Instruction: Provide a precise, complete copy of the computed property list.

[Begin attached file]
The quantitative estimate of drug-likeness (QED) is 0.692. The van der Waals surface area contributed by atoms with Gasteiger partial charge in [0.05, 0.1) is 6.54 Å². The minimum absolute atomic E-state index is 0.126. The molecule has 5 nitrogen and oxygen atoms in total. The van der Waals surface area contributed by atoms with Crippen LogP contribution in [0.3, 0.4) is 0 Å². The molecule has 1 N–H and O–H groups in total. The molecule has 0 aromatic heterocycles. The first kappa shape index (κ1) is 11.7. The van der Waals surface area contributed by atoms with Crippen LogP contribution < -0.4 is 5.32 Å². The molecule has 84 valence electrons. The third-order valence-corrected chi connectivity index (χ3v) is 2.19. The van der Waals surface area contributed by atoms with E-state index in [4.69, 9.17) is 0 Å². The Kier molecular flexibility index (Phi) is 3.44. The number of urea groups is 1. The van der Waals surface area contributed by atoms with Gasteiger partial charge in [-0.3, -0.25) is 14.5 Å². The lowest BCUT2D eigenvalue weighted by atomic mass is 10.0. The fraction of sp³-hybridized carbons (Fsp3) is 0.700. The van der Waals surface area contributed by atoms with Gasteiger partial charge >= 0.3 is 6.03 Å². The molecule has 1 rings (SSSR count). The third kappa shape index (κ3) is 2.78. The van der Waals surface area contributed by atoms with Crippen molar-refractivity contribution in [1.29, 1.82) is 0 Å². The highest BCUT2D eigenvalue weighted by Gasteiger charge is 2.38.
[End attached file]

The quantitative estimate of drug-likeness (QED) is 0.692. The van der Waals surface area contributed by atoms with Gasteiger partial charge in [0.05, 0.1) is 6.54 Å². The minimum absolute atomic E-state index is 0.126. The molecule has 5 nitrogen and oxygen atoms in total. The van der Waals surface area contributed by atoms with Crippen LogP contribution in [0.3, 0.4) is 0 Å². The molecule has 1 N–H and O–H groups in total. The molecule has 0 aromatic heterocycles. The first kappa shape index (κ1) is 11.7. The van der Waals surface area contributed by atoms with Crippen LogP contribution < -0.4 is 5.32 Å². The molecule has 84 valence electrons. The third-order valence-corrected chi connectivity index (χ3v) is 2.19. The van der Waals surface area contributed by atoms with E-state index in [4.69, 9.17) is 0 Å². The Kier molecular flexibility index (Phi) is 3.44. The number of urea groups is 1. The van der Waals surface area contributed by atoms with Gasteiger partial charge in [-0.3, -0.25) is 14.5 Å². The lowest BCUT2D eigenvalue weighted by atomic mass is 10.0. The fraction of sp³-hybridized carbons (Fsp3) is 0.700. The van der Waals surface area contributed by atoms with Gasteiger partial charge >= 0.3 is 6.03 Å². The molecule has 1 rings (SSSR count). The third kappa shape index (κ3) is 2.78. The van der Waals surface area contributed by atoms with Crippen molar-refractivity contribution in [1.29, 1.82) is 0 Å². The highest BCUT2D eigenvalue weighted by Gasteiger charge is 2.38.